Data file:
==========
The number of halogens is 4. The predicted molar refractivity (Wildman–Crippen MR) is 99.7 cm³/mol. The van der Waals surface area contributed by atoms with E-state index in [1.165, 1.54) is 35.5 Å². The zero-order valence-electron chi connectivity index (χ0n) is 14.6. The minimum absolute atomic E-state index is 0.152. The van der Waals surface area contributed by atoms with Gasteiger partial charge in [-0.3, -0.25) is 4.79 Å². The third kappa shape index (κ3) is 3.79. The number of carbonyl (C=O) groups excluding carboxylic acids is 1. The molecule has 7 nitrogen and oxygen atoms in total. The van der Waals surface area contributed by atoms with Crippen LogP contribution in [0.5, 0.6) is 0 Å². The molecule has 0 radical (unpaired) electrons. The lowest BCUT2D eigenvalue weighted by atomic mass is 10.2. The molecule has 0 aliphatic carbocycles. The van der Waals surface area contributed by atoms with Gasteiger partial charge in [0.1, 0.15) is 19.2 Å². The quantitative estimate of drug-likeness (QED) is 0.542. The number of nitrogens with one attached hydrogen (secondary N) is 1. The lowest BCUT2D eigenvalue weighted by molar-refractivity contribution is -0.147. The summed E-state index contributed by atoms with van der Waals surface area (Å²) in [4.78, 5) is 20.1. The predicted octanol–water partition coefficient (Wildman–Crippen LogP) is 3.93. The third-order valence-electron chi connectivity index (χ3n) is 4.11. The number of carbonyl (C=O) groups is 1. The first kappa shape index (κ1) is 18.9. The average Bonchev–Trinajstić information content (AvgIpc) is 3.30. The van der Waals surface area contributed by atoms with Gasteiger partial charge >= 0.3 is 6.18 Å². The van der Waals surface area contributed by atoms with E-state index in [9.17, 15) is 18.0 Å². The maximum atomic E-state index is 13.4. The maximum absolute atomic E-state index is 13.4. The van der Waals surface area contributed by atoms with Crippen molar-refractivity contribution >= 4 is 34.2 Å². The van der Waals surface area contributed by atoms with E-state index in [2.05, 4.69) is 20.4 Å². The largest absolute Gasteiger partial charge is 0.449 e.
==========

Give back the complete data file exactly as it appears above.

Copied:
The number of halogens is 4. The predicted molar refractivity (Wildman–Crippen MR) is 99.7 cm³/mol. The van der Waals surface area contributed by atoms with E-state index in [1.165, 1.54) is 35.5 Å². The zero-order valence-electron chi connectivity index (χ0n) is 14.6. The minimum absolute atomic E-state index is 0.152. The van der Waals surface area contributed by atoms with Gasteiger partial charge in [-0.3, -0.25) is 4.79 Å². The third kappa shape index (κ3) is 3.79. The number of carbonyl (C=O) groups excluding carboxylic acids is 1. The molecule has 7 nitrogen and oxygen atoms in total. The van der Waals surface area contributed by atoms with Crippen LogP contribution in [0.5, 0.6) is 0 Å². The molecule has 0 radical (unpaired) electrons. The lowest BCUT2D eigenvalue weighted by atomic mass is 10.2. The molecule has 0 aliphatic carbocycles. The van der Waals surface area contributed by atoms with Gasteiger partial charge in [0.1, 0.15) is 19.2 Å². The quantitative estimate of drug-likeness (QED) is 0.542. The number of nitrogens with one attached hydrogen (secondary N) is 1. The lowest BCUT2D eigenvalue weighted by molar-refractivity contribution is -0.147. The summed E-state index contributed by atoms with van der Waals surface area (Å²) in [4.78, 5) is 20.1. The predicted octanol–water partition coefficient (Wildman–Crippen LogP) is 3.93. The third-order valence-electron chi connectivity index (χ3n) is 4.11. The number of carbonyl (C=O) groups is 1. The first kappa shape index (κ1) is 18.9. The average Bonchev–Trinajstić information content (AvgIpc) is 3.30. The van der Waals surface area contributed by atoms with Gasteiger partial charge >= 0.3 is 6.18 Å². The van der Waals surface area contributed by atoms with E-state index in [9.17, 15) is 18.0 Å². The maximum atomic E-state index is 13.4. The maximum absolute atomic E-state index is 13.4. The van der Waals surface area contributed by atoms with Crippen molar-refractivity contribution >= 4 is 34.2 Å². The van der Waals surface area contributed by atoms with E-state index in [2.05, 4.69) is 20.4 Å². The largest absolute Gasteiger partial charge is 0.449 e.